DERA ISMAIL KHAN, Pakistan | Pakistani troops and a NATO helicopter that crossed into Pakistani territory exchanged fire Tuesday, wounding two soldiers, local officials said. Pakistan protested, further straining relations with the West following the U.S. raid that killed Osama bin Laden.
Also Tuesday, the Pakistani army said a “senior al Qaeda operative” had been arrested in the port city of Karachi.
In a brief statement, it said Yemeni national Muhammad Ali Qasim Yaqub, alias Abu Sohaib Al Makki, had been working directly under al Qaeda leaders along the border between Pakistan and Afghanistan. It did not say when he was arrested.
A U.S. official said the suspect was a mid-level al Qaeda operative and praised the Pakistani military. The official spoke on condition of anonymity to discuss matters of intelligence.
Pakistan’s army and intelligence agencies have faced intense international suspicions since bin Laden was killed May 2 in a U.S. raid on a large house in the army town of Abbottabad not far from the capital. Many American lawmakers have said bin Laden’s location was a strong sign that Pakistan was playing a “double game” - that is, accepting U.S. aid but also protecting terrorists. Pakistan denies that.
The army said the arrest was a “major development in unraveling the al Qaeda network operating in the region.”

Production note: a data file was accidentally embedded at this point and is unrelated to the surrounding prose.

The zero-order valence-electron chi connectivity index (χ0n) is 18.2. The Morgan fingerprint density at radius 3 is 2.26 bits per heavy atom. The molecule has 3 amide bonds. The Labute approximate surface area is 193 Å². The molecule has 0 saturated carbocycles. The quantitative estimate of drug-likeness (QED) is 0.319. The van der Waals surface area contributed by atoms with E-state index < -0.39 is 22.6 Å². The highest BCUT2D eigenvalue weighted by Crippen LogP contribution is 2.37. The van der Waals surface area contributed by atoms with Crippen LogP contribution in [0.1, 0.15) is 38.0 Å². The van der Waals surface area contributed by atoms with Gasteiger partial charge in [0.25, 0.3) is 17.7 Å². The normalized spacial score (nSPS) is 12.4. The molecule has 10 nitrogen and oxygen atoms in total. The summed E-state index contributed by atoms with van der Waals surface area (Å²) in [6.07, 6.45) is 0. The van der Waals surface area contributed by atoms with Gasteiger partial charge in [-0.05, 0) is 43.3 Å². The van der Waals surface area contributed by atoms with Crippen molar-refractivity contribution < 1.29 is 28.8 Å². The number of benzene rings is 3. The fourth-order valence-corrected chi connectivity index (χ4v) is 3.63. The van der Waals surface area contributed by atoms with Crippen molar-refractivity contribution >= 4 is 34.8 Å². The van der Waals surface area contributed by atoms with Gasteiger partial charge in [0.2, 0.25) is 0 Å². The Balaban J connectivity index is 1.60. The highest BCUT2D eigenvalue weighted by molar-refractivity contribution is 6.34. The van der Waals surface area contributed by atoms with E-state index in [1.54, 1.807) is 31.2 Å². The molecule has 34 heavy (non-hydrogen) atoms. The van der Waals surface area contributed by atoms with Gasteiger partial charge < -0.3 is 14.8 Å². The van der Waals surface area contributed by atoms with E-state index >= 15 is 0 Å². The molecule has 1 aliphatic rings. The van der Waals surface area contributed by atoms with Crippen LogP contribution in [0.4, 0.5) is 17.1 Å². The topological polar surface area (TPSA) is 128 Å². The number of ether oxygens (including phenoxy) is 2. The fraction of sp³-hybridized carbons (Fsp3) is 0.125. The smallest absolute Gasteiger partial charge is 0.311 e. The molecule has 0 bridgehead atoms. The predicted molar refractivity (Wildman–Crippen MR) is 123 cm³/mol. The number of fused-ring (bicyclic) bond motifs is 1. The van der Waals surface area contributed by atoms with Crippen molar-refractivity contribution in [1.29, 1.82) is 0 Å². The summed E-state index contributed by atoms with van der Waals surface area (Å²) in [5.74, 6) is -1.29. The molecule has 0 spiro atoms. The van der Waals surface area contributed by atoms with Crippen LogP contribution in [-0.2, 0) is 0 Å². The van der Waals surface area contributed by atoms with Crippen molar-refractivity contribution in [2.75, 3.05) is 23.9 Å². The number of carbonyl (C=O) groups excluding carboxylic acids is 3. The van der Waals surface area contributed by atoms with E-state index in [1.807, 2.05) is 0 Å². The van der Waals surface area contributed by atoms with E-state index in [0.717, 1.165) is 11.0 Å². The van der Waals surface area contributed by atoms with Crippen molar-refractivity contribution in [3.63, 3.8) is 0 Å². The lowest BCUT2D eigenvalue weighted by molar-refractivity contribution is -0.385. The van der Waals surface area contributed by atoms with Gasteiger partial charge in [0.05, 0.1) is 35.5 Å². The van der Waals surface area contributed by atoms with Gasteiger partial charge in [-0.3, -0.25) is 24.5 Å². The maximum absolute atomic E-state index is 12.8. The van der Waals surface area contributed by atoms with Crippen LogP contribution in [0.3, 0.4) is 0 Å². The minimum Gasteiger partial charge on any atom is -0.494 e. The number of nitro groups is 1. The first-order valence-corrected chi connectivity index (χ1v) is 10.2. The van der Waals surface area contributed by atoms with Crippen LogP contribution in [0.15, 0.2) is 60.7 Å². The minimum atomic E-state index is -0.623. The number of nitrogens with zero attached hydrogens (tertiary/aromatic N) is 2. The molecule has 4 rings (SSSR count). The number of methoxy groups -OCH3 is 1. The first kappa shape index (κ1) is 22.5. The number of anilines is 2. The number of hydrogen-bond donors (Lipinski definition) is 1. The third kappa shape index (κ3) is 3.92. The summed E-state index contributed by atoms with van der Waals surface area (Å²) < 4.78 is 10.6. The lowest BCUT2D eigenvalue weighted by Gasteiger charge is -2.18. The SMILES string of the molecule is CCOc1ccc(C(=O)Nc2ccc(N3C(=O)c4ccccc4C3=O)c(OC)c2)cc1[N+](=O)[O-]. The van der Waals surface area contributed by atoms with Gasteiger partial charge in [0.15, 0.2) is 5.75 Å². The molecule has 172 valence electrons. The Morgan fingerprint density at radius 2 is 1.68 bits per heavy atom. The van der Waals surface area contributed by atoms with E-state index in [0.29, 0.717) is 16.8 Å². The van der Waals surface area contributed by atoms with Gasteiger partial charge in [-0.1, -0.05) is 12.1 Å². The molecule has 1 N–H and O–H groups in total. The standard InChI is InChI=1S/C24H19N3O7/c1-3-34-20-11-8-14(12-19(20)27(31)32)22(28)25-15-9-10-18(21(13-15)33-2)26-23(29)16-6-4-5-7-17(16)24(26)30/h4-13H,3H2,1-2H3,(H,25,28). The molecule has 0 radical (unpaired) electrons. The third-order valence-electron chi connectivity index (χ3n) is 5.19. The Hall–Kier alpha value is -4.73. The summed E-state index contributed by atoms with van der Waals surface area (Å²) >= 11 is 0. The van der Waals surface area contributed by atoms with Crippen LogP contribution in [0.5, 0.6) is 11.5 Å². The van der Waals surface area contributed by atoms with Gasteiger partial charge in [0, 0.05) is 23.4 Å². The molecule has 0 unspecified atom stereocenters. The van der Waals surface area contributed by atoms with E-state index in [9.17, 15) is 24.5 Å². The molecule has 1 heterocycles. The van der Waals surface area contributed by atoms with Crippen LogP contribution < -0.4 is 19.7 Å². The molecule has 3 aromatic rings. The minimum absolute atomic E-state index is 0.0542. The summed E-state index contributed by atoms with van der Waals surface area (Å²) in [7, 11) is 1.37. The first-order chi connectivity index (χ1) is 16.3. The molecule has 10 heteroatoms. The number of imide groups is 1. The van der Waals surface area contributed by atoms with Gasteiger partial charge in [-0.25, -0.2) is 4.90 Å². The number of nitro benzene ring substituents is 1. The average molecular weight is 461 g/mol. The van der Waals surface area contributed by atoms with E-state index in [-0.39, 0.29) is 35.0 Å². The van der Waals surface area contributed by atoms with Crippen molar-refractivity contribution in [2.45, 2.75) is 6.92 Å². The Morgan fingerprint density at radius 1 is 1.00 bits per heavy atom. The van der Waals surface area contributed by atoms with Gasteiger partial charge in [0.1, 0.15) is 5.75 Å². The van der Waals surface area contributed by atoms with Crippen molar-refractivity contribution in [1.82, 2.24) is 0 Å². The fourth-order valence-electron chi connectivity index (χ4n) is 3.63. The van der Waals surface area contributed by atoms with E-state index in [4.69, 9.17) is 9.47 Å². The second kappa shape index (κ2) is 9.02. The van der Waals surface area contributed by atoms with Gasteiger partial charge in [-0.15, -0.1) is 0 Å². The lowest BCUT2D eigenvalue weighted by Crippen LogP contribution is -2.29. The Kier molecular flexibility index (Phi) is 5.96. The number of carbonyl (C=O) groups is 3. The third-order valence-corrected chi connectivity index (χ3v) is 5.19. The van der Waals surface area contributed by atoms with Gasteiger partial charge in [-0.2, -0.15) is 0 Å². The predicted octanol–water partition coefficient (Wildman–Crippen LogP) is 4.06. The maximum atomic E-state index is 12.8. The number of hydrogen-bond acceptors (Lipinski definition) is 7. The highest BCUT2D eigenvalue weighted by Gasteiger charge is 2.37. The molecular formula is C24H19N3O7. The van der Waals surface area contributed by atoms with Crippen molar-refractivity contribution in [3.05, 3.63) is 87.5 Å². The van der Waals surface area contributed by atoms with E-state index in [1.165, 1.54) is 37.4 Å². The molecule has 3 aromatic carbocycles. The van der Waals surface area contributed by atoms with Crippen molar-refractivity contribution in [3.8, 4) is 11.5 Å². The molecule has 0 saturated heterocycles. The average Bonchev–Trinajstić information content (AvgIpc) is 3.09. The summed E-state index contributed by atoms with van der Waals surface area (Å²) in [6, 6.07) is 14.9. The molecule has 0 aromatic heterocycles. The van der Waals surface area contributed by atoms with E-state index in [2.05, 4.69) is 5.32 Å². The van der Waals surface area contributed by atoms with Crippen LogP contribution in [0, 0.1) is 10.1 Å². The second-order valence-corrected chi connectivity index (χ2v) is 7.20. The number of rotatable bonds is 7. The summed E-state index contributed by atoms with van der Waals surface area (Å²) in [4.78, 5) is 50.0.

The NATO firing incident took place in the Datta Khel area of the North Waziristan tribal region, a known sanctuary for Taliban and al Qaeda militants who launch attacks inside Afghanistan as well as Pakistan. It has been targeted repeatedly by covert U.S. drone strikes.
A Western military official in Afghanistan and a NATO spokesman said there was firing at the border, but they did not confirm that Pakistani border troops were the target or had been hit.
The Pakistani army, facing internal criticism for failing to detect or stop the unilateral American raid that killed bin Laden, said it lodged a strong protest and demanded a meeting with NATO officials to discuss the incident. NATO said it would investigate.
A similar event last year in which two Pakistani soldiers were killed prompted the army to immediately close a key border crossing to NATO supplies heading from Pakistan into landlocked Afghanistan, dramatically exposing the vulnerability of the war effort.
The Western military official said a NATO base in Afghanistan took intermittent direct and indirect fire from the Pakistani side of the border. Two helicopters flew into the area, and one fired across the border after twice taking fire from the Pakistani side, said the official, speaking on condition of anonymity because of the sensitivity of the issue.
NATO declined to say which coalition country was involved, but most of the helicopters that fly in that part of Afghanistan are American.
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